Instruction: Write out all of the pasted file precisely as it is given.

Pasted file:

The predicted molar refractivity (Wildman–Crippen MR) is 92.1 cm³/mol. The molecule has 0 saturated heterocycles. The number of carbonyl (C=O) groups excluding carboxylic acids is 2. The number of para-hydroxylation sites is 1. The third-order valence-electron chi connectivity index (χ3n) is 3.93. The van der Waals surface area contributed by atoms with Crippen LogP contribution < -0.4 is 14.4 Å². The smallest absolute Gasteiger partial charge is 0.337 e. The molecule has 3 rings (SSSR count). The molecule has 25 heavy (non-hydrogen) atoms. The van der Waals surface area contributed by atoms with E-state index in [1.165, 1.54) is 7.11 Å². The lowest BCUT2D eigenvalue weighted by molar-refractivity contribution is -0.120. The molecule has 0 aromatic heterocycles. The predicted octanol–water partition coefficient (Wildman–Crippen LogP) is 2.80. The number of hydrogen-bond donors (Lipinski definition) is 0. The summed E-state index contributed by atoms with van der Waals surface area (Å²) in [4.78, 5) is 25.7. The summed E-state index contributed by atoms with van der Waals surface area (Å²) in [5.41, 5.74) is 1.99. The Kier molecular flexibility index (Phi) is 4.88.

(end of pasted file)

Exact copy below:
The predicted molar refractivity (Wildman–Crippen MR) is 92.1 cm³/mol. The molecule has 0 saturated heterocycles. The number of carbonyl (C=O) groups excluding carboxylic acids is 2. The number of para-hydroxylation sites is 1. The third-order valence-electron chi connectivity index (χ3n) is 3.93. The van der Waals surface area contributed by atoms with Crippen LogP contribution < -0.4 is 14.4 Å². The smallest absolute Gasteiger partial charge is 0.337 e. The molecule has 3 rings (SSSR count). The molecule has 25 heavy (non-hydrogen) atoms. The van der Waals surface area contributed by atoms with E-state index in [1.165, 1.54) is 7.11 Å². The lowest BCUT2D eigenvalue weighted by molar-refractivity contribution is -0.120. The molecule has 0 aromatic heterocycles. The predicted octanol–water partition coefficient (Wildman–Crippen LogP) is 2.80. The number of hydrogen-bond donors (Lipinski definition) is 0. The summed E-state index contributed by atoms with van der Waals surface area (Å²) in [4.78, 5) is 25.7. The summed E-state index contributed by atoms with van der Waals surface area (Å²) in [5.41, 5.74) is 1.99. The Kier molecular flexibility index (Phi) is 4.88.